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Pamphlet's original cover
|January 10, 1776|
Pamphlet's original cover
|January 10, 1776|
Common Sense is a pamphlet written by Thomas Paine in 1775–76 that inspired people in the Thirteen Colonies to declare and fight for independence from Great Britain in the summer of 1776. In clear, simple language it explained the advantages of and the need for immediate independence. It was published anonymously on January 10, 1776, at the beginning of the American Revolution and became an immediate sensation. It was sold and distributed widely and read aloud at taverns and meeting places. Washington had it read to all his troops, which at the time had surrounded the British army in Boston. In proportion to the population of the colonies at that time (2.5 million), it had the largest sale and circulation of any book published in American history.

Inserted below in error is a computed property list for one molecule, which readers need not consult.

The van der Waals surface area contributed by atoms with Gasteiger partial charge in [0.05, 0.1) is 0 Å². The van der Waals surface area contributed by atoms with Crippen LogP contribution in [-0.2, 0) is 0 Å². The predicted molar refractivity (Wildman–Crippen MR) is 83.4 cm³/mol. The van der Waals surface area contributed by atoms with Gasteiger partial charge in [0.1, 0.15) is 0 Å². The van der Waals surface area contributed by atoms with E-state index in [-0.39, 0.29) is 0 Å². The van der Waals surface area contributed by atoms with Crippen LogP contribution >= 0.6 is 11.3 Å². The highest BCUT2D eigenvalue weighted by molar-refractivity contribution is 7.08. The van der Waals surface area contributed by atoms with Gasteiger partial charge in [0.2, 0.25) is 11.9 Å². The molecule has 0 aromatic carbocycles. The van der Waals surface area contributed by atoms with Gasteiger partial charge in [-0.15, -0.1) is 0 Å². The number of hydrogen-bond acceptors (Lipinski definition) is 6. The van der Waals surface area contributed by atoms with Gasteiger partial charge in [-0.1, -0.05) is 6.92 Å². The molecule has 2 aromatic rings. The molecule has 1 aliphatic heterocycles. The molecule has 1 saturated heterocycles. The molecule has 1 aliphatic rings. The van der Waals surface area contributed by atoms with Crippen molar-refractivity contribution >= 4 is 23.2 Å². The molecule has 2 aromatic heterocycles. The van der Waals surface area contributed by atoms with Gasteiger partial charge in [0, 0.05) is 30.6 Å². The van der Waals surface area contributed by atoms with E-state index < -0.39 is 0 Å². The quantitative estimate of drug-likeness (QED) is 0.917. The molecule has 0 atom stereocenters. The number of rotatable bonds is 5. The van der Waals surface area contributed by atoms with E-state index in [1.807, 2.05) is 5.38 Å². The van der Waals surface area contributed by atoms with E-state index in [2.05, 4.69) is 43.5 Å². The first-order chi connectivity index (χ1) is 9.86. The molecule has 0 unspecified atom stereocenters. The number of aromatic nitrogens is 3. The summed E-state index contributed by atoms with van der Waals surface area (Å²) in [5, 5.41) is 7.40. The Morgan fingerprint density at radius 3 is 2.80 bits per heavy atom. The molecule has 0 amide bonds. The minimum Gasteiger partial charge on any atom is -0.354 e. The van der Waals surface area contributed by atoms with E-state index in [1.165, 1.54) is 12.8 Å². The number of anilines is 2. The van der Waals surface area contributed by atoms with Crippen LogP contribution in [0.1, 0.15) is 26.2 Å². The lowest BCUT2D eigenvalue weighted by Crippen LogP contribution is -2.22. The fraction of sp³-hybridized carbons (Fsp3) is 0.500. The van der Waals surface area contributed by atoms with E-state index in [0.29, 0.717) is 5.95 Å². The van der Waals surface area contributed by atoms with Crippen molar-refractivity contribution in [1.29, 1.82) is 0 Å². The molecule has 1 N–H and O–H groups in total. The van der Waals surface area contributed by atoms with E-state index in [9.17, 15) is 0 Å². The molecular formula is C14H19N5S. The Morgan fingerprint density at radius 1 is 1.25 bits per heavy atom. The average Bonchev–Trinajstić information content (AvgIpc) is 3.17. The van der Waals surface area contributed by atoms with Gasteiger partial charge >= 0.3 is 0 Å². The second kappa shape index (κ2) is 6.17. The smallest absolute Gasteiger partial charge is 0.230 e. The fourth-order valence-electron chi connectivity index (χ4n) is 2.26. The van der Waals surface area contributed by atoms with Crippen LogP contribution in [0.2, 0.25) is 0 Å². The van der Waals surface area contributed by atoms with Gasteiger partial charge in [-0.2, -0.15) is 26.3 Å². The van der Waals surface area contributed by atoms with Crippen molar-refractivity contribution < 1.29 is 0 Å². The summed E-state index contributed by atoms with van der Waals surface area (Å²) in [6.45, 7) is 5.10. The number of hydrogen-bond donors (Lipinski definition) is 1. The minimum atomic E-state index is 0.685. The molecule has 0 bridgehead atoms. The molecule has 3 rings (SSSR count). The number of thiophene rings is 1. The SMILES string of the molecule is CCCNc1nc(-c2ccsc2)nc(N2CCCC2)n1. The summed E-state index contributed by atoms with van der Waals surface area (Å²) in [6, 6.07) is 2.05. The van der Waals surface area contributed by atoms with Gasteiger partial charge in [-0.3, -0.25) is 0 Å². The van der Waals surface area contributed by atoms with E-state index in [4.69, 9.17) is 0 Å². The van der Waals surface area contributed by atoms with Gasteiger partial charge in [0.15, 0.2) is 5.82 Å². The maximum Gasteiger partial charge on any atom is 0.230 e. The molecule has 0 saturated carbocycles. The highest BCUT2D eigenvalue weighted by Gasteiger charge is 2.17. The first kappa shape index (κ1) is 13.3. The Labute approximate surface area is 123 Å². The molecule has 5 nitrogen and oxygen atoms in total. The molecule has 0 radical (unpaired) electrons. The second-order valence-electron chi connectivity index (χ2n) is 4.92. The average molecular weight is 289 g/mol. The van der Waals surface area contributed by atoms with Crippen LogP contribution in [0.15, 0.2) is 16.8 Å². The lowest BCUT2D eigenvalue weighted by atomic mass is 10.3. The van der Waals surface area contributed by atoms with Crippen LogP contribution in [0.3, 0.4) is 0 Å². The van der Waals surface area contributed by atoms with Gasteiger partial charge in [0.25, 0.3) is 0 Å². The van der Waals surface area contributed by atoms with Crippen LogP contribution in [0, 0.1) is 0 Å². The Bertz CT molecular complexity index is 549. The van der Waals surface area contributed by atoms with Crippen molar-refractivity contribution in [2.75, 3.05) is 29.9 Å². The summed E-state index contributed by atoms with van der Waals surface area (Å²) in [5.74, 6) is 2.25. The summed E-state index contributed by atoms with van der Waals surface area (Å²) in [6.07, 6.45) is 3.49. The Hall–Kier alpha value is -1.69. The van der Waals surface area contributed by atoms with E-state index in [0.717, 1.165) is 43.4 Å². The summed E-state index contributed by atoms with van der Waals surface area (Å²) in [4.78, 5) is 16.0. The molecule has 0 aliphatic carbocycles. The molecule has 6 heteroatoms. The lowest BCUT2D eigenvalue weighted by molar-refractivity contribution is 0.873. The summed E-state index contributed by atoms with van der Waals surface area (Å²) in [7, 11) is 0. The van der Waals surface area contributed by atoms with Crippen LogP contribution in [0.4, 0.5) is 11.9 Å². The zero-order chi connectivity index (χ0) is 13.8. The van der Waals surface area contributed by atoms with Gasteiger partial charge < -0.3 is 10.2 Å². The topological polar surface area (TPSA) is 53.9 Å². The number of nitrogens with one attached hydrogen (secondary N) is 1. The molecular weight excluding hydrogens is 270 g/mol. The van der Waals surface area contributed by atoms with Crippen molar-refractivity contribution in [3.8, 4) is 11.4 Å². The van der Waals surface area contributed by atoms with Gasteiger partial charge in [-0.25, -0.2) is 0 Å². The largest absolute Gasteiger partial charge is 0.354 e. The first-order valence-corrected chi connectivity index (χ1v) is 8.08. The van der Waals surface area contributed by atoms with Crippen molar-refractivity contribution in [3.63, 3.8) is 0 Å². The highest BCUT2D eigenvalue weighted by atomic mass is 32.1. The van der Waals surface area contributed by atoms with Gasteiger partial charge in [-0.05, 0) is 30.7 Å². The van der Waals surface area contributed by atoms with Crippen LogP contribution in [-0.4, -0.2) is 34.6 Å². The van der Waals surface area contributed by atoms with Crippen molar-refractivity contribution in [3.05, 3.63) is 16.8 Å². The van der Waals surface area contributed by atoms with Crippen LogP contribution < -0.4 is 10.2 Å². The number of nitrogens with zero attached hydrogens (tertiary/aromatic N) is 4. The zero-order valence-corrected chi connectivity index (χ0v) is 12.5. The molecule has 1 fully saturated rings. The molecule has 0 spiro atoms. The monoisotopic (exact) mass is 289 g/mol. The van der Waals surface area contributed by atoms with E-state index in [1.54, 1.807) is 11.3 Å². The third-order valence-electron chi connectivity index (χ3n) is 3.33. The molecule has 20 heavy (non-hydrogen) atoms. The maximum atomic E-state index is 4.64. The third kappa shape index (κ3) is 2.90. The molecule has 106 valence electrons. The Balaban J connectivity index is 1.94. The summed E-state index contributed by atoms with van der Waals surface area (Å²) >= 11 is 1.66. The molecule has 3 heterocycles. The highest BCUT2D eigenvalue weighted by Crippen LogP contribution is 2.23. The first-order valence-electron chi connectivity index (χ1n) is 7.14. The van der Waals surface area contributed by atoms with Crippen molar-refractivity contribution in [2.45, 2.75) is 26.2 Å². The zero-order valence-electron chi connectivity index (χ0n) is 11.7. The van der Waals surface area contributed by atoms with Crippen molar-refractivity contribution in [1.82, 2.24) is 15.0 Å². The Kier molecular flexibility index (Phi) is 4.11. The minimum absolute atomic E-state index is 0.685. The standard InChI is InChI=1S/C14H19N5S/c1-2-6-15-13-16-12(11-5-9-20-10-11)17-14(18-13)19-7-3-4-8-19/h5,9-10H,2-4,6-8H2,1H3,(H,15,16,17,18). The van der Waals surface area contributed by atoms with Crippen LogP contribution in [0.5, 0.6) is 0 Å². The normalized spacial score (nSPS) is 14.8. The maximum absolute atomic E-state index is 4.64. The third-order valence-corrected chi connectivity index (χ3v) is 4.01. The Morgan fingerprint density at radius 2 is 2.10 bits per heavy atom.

Common Sense presented the American colonists with an argument for freedom from British rule at a time when the question of whether or not to seek independence was the central issue of the day. Paine wrote and reasoned in a style that common people understood. Forgoing the philosophical and Latin references used by Enlightenment era writers, he structured Common Sense as if it were a sermon, and relied on Biblical references to make his case to the people. He connected independence with common dissenting Protestant beliefs as a means to present a distinctly American political identity. Historian Gordon S. Wood described Common Sense as "the most incendiary and popular pamphlet of the entire revolutionary era".